The city of Marrakesh at the foot of the Atlas mountain range which crosses the entire north of the country (Photo: Getty Images)

Algeria, Morocco, and Tunisia: three North African countries that promise special, memorable travels. In these lands where the pendulum swings between fine sand beaches and cities overflowing with history, the region has an infinite number of surprises to share if you know where to look. We're here to help you experience the Maghreb!

From the medina of Sousse to the old town of Tunis, classified as a World Heritage Site by UNESCO, Tunisia lives up to its reputation for hospitality. A hop, skip, and one jasmine tea away, you will find yourself in Constantine, Algeria, a city of bridges that symbolise connection where the malouf is sung, or in Annaba, dancing between its rugged massif and the elegant stores that line the Cours de la Révolution. And while Algiers and Oran, the country's two major cities, compete in cultural and historical splendour, Tlemcen will plunge you into another vibe, with a sumptuous bath of Andalusian influences. Then it's off to Morocco. First to Fez, for its artfully dispatched cobalt blue ceramics and freely accessible sacred music. Then comes Rabat, the capital of the Cherifian Kingdom, where tradition and modernity mingle with nuance and panache. Finally, Marrakesh, at the foot of the Atlas Mountains, plays with style by energetically mixing its abundant past with tomorrow's fashions.

Tunisia: a visit framed by bougainvillea and almond lemonade


The medina of Sousse, Tunisia

Sousse’s emblematic doors, discovered from within its labyrinthine medina  (Photo: Getty Images)

Located between the Mediterranean and its neighbouring Sahel countries, the city of Sousse combines the pleasures of kicking back on white sand beaches with the globetrotting pleasures of strolling through the meandering Medina, designated by UNESCO as a World Heritage Site in 1988. From the Sousse Pearl Marriott Resort & Spa, you will be only a few steps away from the sea as well as the Ribat fortress (a masterfully crafted bastion dating back to 796 AD, that still stands tall today) or the Bou Ftata Mosque. After building up an appetite, recharge your batteries while tasting the local specialties: brik, shorba, and fish couscous.


Al-Zaytuna Mosque, Tunis, Tunisia

The minaret of the Zitouna Mosque in Tunis (Photo: Getty Images)

This visit is a must-do for experiencing the beauty of a city where history is displayed proudly. The metropolis' incredible past flows openly along its long avenues or in the medina, classified as a Unesco World Heritage Site in 1979. To the east of Tunis, you’ll find the small, affluent town of La Marsa and the village of Sidi Bou Saïd, which overlooks Carthage and its archeological sites from its Roman past, which will absolutely delight history buffs. For foodies, the city is also ripe with gourmet delights including typical Tunisian dishes revisited by Chef Laurent Brun and his team at the Tunis Marriott Hotel. Jump into a cab for a ten-minute ride from the Sheraton Tunis Hotel to the Bardo Museum and its ancient Beylical Palace. To further your explorations, continue on to the magnificent sanctuary located in the Zitouna Mosque. Then, saving that best for last, pop over to the Ichkeul National Park: its 12,600 hectares constitute one of the most important ornithological reserves in the Maghreb.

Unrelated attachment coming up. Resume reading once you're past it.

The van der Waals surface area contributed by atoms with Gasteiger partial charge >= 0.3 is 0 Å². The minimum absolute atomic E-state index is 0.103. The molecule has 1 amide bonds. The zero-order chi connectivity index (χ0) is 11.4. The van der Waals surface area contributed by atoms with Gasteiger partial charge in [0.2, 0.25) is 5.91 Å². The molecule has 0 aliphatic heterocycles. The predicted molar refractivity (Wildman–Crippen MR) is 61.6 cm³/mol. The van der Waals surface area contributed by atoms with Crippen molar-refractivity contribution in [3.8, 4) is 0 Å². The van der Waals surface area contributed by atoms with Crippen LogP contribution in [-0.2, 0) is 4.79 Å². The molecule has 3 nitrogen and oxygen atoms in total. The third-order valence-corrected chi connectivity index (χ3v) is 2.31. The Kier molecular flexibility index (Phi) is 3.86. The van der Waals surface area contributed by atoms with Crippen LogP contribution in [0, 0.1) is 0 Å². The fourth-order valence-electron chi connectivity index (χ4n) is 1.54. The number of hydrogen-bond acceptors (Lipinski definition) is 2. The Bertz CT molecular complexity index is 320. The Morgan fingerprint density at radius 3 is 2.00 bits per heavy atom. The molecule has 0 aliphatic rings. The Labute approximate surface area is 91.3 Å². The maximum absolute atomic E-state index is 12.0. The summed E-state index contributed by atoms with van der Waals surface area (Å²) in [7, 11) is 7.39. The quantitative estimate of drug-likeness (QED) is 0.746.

The boundless beauty of Algeria's Mediterranean coast

North-East Algeria: Annaba and Constantine

Sidi M'Cid Bridge, Constantine, Algeria

Sidi M'Cid, the famous bridge crossing the Rhumel River (Photo: Getty Images)

Start with a mosey through the old town of Annaba and the Sidi Bou Merouane mosque before being tempted by the Sheraton Annaba Hotel's Friday lunch buffet, which overflows with delicious specialties like Jari and Shakhchoukha. As you head out, set your gaze upward and outward toward the sublime landscapes of the Seraïdi valley or those of the El Kala National Park. The most daring can even enjoy them from above while paragliding!

Renowned for its architecture, music, and its bridges and nougat (the famous jawzia), Constantine is also very popular with history aficionados. Ideally located near the Cirta National Museum, the Constantine Marriott Hotel opens its city’s doors to you, ushering visitors from the Ahmed Bey Palace to the Emir Abdelkader mosque and its remarkable twin minarets.


Algiers Central Post Office, Algeria

The Algiers Central Post Office, built in 1910 in the neo-Moorish style  (Photo: Getty Images)